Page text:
Crucial to the idli making process is the idli stand, a tiered arrangement of several circular trays. Each tray contains several concave depresssions with several perforations drilled into them. Idli batter is poured into the depressions, the trays are stacked up, and then the arrangement is lowered into an air-tight steaming vessel. Steam generated by the water at the bottom of the vessel passes through the perforations and cooks the batter. The more the steam goes through it, the fluffier and tastier the idli turns out. Modern idli stands are made of aluminium, steel or plastic, comparatively non-toxic materials. Batter can be poured directly into the depressions, which is how the resultant idlis gain their near-perfect shape. But to prevent the batter from oozing out, the perforations on the cavities have to be made very fine, which somewhat constricts the passage of steam. Older stands are made of a metal called pītal. (I've not been able to obtain a precise translation of this term. Google Translate renders it as brass, but little credence can be placed on it; if the direction of translation is reversed, Google Transate insists both brass and bronze mean pītal. It also tells us that the equivalent of bell metal is kāņsā, but if the direction is reversed again, then kāņsā comes out as bronze. It could be that pītal is an alloy indigenous to India, of which no precise western equivalent exists. Given India's hoary metallurgical traditions, this is entirely possible.)

Due to its toxic character, cooking food directly in pītal vessels is not a good idea. So when making idlis in a pītal stand, small pieces of cloth need to be spread on the depressions, and the batter poured onto them and not directly on the metal. That is where the indentations come from; some folds and creases on the cloth are inevitable, and the solidifying batter tends to retain their impression. The cloth also keeps the batter from oozing out. So the perforations tend to be broader, which facilitates the passage of steam. Moreover, the intervening cloth layer has the effect of diffusing the steam and helping it pass evenly all over through the batter. The wife informs me that even the thickness of the cloth matters here - up to a point, the thicker the cloth the more evenly diffused the steam, and so the more uniformly fluffy the idli. While on the topic, we happen to have at home a pītal stand at least fifty years old, and the wife's idlis made on it are things to die for.

The other noticeable thing about these idlis were the way they were served. Usually what you get is a plateful of idli, surrounded by several small bowls containing sambar, coconut chutney, and at times other condiments as well. Bowls may be dispensed with, but sambar I thought was a sine qua non. Not in this place, it turned out. What we got was some coconut chutney and a green concoction I had never seen before. Both were ladled directly onto one side of the banana-leaf-lined plate and jostled for space among themselves while somehow leaving untouched the idlis on the other side. No sambar anywhere to be see, which I was fine with, since I'm not a great sambar fan anyway. About the green stuff, more later. Suffice it to say they went very well with the idlis. So well in fact that I altogether forgot to take pictures till I had all but finished the first idli on the plate.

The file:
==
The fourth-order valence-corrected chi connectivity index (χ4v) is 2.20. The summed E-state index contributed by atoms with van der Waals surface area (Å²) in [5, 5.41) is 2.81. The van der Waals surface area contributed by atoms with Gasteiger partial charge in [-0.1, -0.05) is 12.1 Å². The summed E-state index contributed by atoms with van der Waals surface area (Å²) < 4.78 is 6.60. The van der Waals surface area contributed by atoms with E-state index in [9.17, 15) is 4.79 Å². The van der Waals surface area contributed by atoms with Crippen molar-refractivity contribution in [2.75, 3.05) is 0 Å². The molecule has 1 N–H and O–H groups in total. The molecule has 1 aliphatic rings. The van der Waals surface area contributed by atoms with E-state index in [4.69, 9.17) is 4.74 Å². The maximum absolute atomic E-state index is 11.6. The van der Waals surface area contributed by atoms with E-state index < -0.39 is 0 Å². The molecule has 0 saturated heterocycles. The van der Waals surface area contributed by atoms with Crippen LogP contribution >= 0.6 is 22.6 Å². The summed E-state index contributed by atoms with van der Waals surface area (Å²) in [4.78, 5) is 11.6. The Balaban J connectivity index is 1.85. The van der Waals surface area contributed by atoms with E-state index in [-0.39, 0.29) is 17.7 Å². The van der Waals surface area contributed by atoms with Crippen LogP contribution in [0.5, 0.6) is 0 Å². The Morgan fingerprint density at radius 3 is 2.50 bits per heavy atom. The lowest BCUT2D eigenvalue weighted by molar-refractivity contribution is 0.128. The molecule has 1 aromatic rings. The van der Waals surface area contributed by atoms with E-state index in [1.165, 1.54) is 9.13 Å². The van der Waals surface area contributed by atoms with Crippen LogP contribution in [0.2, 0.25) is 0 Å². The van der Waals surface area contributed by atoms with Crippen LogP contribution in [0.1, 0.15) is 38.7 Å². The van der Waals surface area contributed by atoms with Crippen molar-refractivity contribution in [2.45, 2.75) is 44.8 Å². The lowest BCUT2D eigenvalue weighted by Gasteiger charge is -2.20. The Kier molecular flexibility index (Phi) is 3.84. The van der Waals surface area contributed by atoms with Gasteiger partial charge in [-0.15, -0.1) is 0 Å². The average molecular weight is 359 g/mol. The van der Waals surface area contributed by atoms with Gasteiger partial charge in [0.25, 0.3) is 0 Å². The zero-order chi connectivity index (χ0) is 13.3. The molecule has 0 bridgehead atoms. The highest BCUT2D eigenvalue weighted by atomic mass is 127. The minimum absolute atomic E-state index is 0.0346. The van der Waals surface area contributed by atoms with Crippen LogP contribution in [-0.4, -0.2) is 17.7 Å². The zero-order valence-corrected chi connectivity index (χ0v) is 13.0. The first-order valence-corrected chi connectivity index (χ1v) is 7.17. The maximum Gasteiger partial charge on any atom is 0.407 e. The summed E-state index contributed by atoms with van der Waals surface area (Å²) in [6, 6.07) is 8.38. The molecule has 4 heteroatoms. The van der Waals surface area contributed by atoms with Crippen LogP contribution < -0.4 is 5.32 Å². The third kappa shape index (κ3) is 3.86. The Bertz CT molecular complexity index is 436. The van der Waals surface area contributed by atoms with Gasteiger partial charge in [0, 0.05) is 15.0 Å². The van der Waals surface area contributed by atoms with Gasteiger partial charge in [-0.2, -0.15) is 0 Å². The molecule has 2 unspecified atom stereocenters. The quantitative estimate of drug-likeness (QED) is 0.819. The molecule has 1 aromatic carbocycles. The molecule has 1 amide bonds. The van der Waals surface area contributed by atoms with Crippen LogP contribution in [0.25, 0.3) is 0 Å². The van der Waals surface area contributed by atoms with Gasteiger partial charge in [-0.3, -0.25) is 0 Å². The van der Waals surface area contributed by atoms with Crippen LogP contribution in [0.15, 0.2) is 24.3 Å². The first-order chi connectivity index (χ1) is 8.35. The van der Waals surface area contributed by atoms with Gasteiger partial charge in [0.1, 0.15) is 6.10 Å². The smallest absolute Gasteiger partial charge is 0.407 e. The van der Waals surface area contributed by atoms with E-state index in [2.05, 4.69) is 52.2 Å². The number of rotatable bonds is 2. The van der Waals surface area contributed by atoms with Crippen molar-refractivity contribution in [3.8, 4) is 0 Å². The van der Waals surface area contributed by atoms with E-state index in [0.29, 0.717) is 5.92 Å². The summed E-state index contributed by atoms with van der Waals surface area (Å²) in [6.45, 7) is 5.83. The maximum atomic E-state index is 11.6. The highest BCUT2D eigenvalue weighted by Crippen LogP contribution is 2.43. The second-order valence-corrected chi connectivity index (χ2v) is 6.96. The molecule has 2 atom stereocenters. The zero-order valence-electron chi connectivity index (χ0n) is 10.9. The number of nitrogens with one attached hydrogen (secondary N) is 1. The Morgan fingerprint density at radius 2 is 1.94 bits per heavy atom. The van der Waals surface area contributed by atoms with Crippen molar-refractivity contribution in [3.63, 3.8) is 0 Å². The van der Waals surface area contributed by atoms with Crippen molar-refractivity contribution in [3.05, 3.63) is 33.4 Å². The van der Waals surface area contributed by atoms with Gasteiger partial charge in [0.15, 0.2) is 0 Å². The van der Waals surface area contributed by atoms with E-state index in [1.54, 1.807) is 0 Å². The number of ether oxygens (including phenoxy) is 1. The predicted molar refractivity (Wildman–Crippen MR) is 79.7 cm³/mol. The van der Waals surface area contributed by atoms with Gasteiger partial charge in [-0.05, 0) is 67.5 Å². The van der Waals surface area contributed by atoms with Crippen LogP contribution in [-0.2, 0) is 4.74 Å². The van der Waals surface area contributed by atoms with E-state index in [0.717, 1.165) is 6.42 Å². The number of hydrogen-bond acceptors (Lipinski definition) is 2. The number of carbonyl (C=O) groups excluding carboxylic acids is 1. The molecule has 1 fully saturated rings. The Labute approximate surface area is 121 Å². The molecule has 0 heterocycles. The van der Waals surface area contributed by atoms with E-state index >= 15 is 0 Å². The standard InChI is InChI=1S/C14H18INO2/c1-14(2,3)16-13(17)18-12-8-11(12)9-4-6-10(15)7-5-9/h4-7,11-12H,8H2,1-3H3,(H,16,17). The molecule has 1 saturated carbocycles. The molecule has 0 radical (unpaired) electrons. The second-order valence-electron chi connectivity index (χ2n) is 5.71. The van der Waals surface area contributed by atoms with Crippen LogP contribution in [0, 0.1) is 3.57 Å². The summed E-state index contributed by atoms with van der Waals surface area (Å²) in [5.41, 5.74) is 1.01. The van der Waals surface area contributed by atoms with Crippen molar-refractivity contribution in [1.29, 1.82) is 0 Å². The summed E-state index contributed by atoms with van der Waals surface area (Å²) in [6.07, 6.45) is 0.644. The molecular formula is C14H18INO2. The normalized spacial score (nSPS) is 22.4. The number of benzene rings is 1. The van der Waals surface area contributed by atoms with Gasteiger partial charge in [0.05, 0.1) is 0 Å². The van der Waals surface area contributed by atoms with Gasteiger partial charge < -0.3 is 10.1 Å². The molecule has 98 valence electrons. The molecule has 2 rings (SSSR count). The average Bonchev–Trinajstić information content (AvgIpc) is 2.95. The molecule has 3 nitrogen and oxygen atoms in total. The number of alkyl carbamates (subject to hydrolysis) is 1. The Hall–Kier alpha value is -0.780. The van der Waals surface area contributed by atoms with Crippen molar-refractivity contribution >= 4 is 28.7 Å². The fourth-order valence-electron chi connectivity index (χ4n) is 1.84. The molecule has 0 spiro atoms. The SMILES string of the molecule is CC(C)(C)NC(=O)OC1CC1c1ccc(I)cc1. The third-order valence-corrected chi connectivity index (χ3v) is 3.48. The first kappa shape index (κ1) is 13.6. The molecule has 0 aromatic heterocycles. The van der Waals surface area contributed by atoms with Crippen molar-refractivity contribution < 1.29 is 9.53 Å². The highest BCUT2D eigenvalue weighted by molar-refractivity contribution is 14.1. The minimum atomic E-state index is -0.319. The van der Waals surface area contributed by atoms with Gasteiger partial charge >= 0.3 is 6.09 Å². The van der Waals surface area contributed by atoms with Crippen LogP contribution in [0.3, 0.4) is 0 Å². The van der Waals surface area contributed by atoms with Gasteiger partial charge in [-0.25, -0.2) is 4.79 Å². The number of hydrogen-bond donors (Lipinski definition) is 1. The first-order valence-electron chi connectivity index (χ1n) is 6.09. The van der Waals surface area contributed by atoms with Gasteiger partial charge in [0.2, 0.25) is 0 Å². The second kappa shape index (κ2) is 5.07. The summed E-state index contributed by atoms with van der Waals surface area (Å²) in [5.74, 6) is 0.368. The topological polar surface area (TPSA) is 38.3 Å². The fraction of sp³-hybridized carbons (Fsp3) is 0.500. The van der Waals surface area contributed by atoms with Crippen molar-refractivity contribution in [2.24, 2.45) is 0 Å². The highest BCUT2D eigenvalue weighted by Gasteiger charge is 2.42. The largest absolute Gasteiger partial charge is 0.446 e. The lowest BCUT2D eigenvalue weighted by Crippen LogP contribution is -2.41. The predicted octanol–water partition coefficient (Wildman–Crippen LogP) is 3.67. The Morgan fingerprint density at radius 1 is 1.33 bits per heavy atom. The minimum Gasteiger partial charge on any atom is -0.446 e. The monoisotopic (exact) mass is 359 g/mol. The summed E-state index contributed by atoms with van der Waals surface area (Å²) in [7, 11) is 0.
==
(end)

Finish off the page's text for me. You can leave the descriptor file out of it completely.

Excellent as the idlis were, they whittled away into insignificance once those magnificent dosas arrived. Even their looks bespoke something special. They were evenly browned all over, mostly a golden light brown with some parts a slightly nuttier shade. There was none of the very dark, almost charred patches so off-putting in taste and so sadly common to run-of-the-mill dosas. These ones tasted as bright and sunny as they looked. Crisp on the outside, soft and comfortingly warm inside, made from very fresh batter, and then that blob of unsalted butter on top added that essential final touch. No, I take it back - nowhere near a final touch, that one.  There was still plenty left about the ensemble that demanded proper description. Take the coconut chutney peeking out from behind the dosa. Nothing unusual in itself, save that it went easy on the spicy factor. And yet it stood out, a fact attributeable almost entirely to the freshness of the ingredients used.

Of greater interest was the green filling inside the dosas. Yes, the same green stuff they served with the idlis, and one of the things that make Mylari (ok, both Mylaris) so distinctive. I have not come across it ever before. Indeed, the dosas I'd encountered earlier (at least the vegetarian ones) were all either plain (that is, with nothing inside them) or stuffed with the ubiquitous potato and curry leaf palya. Thindi Theerta says the potato stuffing is available as an option; customers can choose between it and the green stuff. The article calls it "saagu masala" and then ventures an all too brief description, viz. "a semi-gravy type mixed vegetable preparation." Passionate Travellers's review (of the other Mylari) describes it much more comprehensively as "a sago-green chilli-corainder paste filling with raw finely minced onions or shallots." But then it goes on to call it "typical", which is where of course I disagree. Typicalness aside, how successful a venture was it? As it turned out, extremely so. Potatoes are mild sweetish, somewhat neutral character, so in a conventional dosa filling the sharpest tastes come from curry leaves and spices used. This filling had a flavour, a personality of its own - the freshness of coriander and green chilli, the texture of onion, coupled with a mild bite imparted by the chilli, yielding a very effective combination, and all the more memorable because I had not encountered it before.